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The Making of Human Mistakes in the Era of Artificial Intelligence, 1940–1990

About the project:

Current investments in artificial intelligence (AI) are massive. There is optimism but also concern. Still, our knowledge of how we got here remains weak. This project aims to rewrite the history of AI by studying the conception of mistakes. In the history of AI, mistakes could be indicators of both trivial problems and advanced reasoning. They could be distinctive of machines or of humans. Should we try to eliminate them or, conversely, try to imitate them?

This study argues that the various conceptualizations of mistakes – as objects of investigation – provide a privileged track to understand AI not only from an engineering perspective, but also as a criticized undertaking. Hence, the project turns to promoters and critics both and thereby engages a variety of source materials: from coding designs and program architectures to political pamphlets and philosophical treaties.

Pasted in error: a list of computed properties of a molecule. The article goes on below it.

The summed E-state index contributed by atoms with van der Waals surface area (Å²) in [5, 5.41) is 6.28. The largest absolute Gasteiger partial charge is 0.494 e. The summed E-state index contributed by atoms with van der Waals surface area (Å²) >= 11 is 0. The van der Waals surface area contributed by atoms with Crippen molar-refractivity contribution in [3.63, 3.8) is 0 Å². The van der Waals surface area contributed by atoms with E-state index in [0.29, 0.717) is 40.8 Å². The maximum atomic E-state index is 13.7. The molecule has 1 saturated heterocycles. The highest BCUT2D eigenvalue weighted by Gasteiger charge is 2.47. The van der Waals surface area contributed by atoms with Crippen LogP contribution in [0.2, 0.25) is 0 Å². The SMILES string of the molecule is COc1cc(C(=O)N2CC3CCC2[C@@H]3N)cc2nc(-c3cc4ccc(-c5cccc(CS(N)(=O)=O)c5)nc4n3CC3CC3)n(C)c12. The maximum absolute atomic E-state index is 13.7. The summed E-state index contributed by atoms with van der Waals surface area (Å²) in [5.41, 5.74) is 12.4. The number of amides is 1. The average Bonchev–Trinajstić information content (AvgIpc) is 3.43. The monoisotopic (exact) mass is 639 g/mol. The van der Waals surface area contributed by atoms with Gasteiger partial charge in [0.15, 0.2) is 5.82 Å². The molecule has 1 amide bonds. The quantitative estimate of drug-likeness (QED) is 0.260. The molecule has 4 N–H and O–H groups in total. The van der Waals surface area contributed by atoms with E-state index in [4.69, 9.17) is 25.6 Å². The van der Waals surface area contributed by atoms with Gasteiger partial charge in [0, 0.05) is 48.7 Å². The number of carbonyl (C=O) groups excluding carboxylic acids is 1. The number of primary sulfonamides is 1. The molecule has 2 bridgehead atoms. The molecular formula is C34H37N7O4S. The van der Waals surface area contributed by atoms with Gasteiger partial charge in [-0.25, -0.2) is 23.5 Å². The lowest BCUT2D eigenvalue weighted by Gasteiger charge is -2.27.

The investigation is designed as three case studies. The first turns to experiments of self-correcting systems in early post-war US. The second deals with so-called expert systems around the 1960s and 1970s. The third case centers on developments in Sweden toward the 1980s within academia, government, and the military including critique thereof. The project adds knowledge to two research areas: critical AI studies and the study of mistakes in the history of technology. Considering the prioritized position of AI in current public and private spending it is imperative that we better understand its past.

Funded by The Swedish Research Council (VR) and is active 2022–2025.

Belongs to: Division of History of Science, Technology and Environment
Last changed: May 17, 2023